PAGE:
A customer that frequents your restaurant has left you a bad review. Perhaps the customer was passing through, and you’ll never seen them again, or maybe they were a regular that no longer wants to visit your establishment.
In either case, you need to know how to handle negative reviews gracefully.
I’ve seen some restaurant reviews responded to by the owner with blunt, strong language asking the former customer to never come back into the establishment. And unless you knew the owner personally, it would be very easy to be turned off from going to the restaurant ever again.
Professionalism is key in these situations – negative restaurant reviews are common.
Statistics show that 70% of people are influenced by online reviews, so your business needs to take reviews, both good and bad, seriously.
How to Handle a Bad Review Publicly
Bad reviews, when they’re public, are a stain on your restaurant’s reputation. It's important to not snap back at the customer. The customer wasn’t happy with the service – it happens. Your next actions are very important.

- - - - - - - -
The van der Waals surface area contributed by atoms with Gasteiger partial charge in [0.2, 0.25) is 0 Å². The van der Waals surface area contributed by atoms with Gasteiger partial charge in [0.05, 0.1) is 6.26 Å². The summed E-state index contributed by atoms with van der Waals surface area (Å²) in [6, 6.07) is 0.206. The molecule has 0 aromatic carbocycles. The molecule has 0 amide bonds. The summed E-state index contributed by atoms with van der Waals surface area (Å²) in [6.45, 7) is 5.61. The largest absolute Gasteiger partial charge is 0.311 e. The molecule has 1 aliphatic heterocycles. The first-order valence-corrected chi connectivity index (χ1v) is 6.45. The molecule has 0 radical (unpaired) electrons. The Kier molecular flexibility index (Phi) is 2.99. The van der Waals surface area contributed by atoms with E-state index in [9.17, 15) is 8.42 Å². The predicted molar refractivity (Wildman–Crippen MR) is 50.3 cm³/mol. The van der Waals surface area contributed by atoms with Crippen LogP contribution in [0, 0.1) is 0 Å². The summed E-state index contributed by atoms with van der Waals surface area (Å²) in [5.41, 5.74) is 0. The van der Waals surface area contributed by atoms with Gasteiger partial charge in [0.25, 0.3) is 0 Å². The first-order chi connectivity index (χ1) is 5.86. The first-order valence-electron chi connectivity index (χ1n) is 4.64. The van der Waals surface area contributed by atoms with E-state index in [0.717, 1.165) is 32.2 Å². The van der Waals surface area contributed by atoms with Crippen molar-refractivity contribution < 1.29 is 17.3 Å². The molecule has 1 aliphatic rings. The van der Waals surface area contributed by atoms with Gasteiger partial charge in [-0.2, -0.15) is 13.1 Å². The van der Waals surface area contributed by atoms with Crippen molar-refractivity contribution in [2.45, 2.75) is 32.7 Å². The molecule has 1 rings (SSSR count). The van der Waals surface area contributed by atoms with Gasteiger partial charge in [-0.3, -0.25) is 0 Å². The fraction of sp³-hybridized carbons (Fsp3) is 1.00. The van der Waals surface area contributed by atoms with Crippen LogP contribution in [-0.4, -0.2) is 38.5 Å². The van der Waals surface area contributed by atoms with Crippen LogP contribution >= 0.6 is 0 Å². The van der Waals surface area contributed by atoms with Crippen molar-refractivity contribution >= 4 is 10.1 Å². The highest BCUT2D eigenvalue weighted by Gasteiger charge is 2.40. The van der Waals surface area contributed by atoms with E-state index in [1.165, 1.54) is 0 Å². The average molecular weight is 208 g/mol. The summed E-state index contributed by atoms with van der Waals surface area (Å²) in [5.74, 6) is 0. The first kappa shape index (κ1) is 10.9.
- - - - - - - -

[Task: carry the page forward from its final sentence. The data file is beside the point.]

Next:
Before responding to negative restaurant reviews, it’s important to let your anger simmer down.
Give yourself time to calm down before responding to any negative reviews. Doing so will help you avoid saying something that may further taint your reputation.
Once you’ve calmed down, you can craft a response that will turn a negative review into a positive one. This is difficult, but it's definitely possible.
Note: Responding to a review too late is an issue, but you do need to let your temper or emotions settle or let your PR executive handle it. Make it quick though because most restaurant owners claim that it’s best to reach out to unhappy guests within 24 hours.